Chopin's The Awakening is full of symbolism. Rather than hit the reader on the head with blunt literalism, Chopin uses symbols to relay subtle ideas. Within each narrative segment, Chopin provides a symbol that the reader must fully understand in order to appreciate the novel as a whole. I will attempt to dissect some of the major symbols and give possible explanations as to their importance within the text.
Art itself is a symbol of both freedom and failure. In her attempt to become an artist, Edna reaches the zenith of her awakening. She begins to truly understand pure art as a means of self-expression as well as self-assertion. In a similar way, Mlle. Reisz sees the path to becoming an artist as a test of individuality. Edna ultimately fails because her "wings are too weak." She knows what she wants, but she doesn't have the self-determination to realize her goal.
Birds are major symbolic images in the narrative. They symbolize the ability to communicate (the mockingbird and parrot) and entrapment of women (the two birds in cages; the desire for flight; the pigeon house). Flight is another symbol associated with birds, and acts as a stand in for awakening. The ability to spread your wings and fly is a symbolic theme that occurs often in the novel. Edna escapes her home, her husband, her life, by leaving for the pigeon house. Mlle. Reisz lectures Edna on the need for strong wings in artistic endeavors.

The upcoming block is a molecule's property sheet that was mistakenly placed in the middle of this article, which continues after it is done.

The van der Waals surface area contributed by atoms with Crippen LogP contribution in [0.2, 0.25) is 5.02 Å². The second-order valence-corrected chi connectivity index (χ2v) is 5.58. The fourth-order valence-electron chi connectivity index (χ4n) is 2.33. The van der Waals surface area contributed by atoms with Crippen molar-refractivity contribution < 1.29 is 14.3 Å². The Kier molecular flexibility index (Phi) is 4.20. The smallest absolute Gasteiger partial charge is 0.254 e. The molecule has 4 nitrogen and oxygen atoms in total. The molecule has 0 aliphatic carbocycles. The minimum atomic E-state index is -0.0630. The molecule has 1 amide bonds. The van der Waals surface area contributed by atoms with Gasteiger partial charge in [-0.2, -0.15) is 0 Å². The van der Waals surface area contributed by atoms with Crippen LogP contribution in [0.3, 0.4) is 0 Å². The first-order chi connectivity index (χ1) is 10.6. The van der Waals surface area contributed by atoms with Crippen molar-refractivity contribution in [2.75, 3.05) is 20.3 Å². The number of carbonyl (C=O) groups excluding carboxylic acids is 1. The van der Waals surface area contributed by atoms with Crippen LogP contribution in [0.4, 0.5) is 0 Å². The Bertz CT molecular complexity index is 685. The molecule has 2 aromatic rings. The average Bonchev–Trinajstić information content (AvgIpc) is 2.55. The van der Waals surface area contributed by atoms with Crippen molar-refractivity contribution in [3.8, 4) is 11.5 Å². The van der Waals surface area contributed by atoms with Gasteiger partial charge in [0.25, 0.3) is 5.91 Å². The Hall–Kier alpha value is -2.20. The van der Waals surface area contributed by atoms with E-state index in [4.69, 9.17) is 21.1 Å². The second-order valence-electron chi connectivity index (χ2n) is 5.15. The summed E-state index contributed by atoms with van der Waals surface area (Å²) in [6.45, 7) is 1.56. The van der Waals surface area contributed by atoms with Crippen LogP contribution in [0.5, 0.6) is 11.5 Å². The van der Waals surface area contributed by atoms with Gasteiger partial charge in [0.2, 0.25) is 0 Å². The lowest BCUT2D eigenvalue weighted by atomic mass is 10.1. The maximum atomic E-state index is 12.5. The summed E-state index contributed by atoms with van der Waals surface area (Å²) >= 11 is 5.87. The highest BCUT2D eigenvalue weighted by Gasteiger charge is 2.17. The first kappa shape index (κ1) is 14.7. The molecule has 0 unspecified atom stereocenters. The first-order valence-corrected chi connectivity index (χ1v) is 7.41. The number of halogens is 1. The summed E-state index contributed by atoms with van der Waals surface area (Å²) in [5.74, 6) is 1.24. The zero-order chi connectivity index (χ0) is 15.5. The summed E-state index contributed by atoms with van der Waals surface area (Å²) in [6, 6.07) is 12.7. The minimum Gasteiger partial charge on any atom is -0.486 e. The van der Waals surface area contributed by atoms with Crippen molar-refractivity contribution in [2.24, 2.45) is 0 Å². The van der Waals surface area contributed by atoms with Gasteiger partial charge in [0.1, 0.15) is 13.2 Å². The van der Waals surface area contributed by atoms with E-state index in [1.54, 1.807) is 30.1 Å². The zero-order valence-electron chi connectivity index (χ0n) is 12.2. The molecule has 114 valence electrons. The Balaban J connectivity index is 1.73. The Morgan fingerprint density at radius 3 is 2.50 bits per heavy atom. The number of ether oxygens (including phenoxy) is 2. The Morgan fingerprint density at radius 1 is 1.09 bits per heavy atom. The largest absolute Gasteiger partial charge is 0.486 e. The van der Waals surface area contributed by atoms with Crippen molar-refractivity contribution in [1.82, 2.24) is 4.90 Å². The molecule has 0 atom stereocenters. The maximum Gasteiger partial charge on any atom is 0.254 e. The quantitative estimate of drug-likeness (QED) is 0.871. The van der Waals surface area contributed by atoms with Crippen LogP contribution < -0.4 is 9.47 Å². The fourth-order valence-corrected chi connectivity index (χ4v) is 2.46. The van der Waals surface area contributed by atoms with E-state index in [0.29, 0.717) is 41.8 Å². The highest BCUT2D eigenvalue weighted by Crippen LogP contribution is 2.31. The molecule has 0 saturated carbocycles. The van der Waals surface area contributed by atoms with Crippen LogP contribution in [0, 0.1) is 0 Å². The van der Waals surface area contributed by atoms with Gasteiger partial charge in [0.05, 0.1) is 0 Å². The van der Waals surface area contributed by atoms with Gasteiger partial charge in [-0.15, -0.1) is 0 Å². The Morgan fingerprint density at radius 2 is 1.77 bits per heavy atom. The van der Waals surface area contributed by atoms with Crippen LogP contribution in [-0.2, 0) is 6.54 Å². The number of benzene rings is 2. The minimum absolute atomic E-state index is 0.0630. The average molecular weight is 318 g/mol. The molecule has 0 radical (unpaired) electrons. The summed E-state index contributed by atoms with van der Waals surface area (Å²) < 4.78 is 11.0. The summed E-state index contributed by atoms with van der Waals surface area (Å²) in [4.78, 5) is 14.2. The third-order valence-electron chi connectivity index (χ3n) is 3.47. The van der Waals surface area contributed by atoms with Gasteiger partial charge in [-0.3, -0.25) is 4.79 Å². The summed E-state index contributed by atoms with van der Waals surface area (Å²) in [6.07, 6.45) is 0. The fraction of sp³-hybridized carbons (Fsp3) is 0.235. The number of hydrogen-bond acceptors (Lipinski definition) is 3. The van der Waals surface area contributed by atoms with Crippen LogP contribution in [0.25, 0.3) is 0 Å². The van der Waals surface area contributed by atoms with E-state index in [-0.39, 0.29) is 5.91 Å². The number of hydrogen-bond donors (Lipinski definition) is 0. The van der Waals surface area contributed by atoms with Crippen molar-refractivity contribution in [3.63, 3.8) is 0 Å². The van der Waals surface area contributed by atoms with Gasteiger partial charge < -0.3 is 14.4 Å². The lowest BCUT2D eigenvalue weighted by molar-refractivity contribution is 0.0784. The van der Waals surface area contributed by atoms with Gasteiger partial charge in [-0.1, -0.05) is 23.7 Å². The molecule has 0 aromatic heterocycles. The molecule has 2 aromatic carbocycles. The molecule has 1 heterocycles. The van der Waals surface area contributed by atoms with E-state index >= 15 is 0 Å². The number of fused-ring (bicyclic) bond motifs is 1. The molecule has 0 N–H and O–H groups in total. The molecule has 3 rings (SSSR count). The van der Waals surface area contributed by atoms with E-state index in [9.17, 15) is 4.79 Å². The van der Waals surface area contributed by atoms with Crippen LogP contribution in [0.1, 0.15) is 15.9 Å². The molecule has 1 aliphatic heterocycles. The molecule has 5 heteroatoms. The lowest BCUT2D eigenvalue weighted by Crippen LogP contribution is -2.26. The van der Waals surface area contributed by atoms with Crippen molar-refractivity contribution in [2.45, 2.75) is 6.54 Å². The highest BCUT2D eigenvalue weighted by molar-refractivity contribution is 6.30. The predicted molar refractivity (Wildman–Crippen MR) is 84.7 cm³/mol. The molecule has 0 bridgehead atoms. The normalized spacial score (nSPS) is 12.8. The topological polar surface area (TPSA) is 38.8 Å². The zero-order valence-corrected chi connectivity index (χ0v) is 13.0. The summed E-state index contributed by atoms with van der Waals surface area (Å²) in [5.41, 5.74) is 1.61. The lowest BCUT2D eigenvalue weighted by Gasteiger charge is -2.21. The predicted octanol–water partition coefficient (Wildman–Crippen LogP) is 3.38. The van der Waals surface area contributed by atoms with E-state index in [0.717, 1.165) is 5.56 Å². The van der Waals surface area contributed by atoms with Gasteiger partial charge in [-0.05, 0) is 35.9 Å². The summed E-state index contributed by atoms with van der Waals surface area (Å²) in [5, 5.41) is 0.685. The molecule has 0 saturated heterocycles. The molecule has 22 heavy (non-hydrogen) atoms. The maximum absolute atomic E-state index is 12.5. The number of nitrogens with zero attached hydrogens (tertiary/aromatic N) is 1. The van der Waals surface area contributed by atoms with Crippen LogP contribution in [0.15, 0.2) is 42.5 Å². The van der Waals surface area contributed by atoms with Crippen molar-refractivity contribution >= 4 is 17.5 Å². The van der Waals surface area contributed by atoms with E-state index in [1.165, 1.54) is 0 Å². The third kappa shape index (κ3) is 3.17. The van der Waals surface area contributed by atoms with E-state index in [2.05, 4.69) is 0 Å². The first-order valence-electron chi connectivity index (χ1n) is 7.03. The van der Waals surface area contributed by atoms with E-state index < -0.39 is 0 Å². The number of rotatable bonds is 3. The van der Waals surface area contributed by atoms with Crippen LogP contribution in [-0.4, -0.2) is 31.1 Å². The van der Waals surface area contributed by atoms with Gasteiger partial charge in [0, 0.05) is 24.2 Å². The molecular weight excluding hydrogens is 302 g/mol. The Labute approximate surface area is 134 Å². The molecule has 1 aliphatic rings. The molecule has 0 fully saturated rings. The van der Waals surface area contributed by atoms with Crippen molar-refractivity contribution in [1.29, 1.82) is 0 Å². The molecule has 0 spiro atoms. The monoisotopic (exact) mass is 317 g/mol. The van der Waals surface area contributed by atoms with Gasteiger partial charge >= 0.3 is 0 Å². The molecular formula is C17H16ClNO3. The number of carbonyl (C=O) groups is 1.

Clothing is also symbolic. Edna is fully dressed when first introduced; slowly over the course of the novel she removes her clothes. This symbolizes the shedding of the societal rules in her life and her growing awakening and stresses her physical and external...
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Works Cited and Consulted
Chopin, Kate. "The Awakening." The Complete Works of Kate Chopin. Ed. Per Seyersted. Baton Rouge: Louisiana State UP, 1969. 881-1000.
Delbanco, Andrew. "The Half-Life of Edna Pontellier." New Essays on The Awakening. Ed. Wendy Martin. Cambridge: Cambridge UP, 1988. 89-106.
Giorcelli, Cristina. "Edna's Wisdom: A Transitional and Numinous Merging." Martin 109-39.
Martin, Wendy, ed. New Essays on the Awakening. Cambridge: Cambridge UP, 1988.
Papke, Mary E. Verging on the Abyss: The Social Fiction of Kate Chopin and Edith Wharton. Westport, CT: Greenwood, 1990.
Showalter, Elaine. "Tradition and the Female Talent: The Awakening as a Solitary Book." Baton Rouge: Louisiana State UP, 1969. 33-55.
Wilmore, Michael T. "Revolt Against Nature: The Problematic Symbolism of The Awakening." Martin 59-84.
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